Scranton Distracted Driving Accident Lawyer
Of the millions of car accidents that occur in the country every year, a large percentage of them stem from driver error. Within this category, driver distraction is the most common culprit. In the digital era, driver distraction is more of an issue than ever. Distracted legislation passed down in Pennsylvania has banned texting while driving, which is classified as a “primary offense” under state law. For years, the modest punishment has done little to deter drivers from driving and texting (a scant $50 fine and no record). But recent legislation aims to change that.
Distracted Driving and Daniel’s Law
In early 2017, Governor Tom Wolf signed a comprehensive driving reform into law, named for a Pennsylvania man who was struck from behind on his motorcycle and killed by a distracted driver. Daniel’s Law aims to treat distracted driving as a serious offense by:
- Creating a punishment similar to drunk driving.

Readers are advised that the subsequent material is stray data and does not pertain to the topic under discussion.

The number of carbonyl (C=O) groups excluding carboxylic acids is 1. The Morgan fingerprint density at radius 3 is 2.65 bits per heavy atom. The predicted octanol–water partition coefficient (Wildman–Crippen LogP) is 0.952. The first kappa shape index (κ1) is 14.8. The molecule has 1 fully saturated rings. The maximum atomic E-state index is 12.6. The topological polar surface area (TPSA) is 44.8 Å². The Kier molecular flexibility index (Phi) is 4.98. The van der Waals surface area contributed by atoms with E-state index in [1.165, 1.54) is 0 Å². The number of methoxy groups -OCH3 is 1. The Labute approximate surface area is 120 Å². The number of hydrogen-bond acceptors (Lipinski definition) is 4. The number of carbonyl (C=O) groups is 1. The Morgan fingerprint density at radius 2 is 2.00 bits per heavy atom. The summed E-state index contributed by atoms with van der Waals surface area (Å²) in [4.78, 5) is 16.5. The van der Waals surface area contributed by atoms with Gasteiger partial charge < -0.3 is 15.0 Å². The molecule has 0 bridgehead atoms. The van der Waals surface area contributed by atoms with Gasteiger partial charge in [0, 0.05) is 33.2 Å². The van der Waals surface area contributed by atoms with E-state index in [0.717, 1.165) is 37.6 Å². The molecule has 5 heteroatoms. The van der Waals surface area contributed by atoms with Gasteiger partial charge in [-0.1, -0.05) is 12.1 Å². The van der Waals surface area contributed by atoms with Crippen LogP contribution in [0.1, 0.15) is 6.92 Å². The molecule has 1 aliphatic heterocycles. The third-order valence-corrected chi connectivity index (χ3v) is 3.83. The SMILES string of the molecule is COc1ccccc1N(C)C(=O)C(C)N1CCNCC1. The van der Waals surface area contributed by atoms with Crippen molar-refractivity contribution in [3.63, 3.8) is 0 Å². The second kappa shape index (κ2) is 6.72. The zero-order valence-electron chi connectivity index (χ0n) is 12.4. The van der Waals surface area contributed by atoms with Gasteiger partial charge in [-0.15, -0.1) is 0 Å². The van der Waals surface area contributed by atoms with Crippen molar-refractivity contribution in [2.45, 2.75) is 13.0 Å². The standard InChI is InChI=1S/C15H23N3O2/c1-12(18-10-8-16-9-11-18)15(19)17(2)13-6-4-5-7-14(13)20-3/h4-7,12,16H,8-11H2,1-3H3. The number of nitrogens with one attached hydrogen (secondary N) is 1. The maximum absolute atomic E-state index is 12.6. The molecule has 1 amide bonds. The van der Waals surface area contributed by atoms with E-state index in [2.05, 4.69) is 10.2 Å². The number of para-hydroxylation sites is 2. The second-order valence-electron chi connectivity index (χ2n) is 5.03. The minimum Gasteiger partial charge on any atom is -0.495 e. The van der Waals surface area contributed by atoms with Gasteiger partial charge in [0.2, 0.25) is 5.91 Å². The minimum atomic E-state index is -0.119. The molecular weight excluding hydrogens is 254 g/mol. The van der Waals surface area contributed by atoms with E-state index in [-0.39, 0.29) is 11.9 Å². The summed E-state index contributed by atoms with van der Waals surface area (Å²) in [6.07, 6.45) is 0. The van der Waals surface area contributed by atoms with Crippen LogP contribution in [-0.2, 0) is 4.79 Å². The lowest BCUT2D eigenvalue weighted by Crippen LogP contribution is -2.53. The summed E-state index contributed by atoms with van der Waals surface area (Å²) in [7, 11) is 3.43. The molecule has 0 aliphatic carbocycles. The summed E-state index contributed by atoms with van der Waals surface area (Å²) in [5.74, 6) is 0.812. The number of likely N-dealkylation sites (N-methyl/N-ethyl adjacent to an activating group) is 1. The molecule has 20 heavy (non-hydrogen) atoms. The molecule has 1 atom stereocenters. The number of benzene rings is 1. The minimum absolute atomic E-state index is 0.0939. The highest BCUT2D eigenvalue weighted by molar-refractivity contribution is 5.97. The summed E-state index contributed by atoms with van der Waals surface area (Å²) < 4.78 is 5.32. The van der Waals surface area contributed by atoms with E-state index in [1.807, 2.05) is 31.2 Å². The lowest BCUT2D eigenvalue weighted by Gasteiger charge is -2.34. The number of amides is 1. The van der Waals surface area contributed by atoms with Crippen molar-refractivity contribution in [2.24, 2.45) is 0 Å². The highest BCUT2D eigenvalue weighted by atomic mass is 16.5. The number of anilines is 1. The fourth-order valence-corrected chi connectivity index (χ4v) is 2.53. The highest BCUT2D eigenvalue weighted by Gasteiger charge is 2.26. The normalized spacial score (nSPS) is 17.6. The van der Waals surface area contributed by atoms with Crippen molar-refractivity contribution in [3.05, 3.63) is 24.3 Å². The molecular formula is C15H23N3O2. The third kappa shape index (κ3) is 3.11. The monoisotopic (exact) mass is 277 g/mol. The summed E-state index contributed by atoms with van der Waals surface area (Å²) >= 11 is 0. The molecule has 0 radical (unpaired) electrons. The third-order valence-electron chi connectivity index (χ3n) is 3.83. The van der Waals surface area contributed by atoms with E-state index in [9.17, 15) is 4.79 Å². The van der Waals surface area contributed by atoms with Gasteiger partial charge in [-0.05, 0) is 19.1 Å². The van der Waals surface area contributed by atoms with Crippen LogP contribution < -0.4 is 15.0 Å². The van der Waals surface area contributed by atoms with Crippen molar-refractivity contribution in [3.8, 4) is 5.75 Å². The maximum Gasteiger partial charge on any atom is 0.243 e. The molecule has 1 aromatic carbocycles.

- Increasing punishments for those convicted of vehicular homicide.
- Adding points to your record for texting and driving.
Distracted Driving as a Public Health Threat
Daniel’s Law is also intended as an education effort with a powerful message: distracted driving kills. According to the National Highway Traffic Safety Administration, there were nearly 3,500 deaths nationwide as a result of distracted driving. In 2015, the Pennsylvania Department of Transportation reported 14,800 crashes involving distracted driving, leading to 66 deaths.
PennDOT defines distracted driving as anything that takes your attention away from the road. Though texting and driving is the only thing that’s strictly prohibited, they also strongly discourage actions such as:
- Emailing, checking your social networks, or using a mobile GPS system
- Personal grooming activities
- Eating, drinking, or smoking
- Looking at people, sights, or accidents happening off the roadway
Types of Distracted Driving
Distracted driving is anything that takes a driver’s hands, eyes, or attention away from the driving task. There are many common causes of distracted driving responsible for the injuries and deaths of thousands of people every year, including: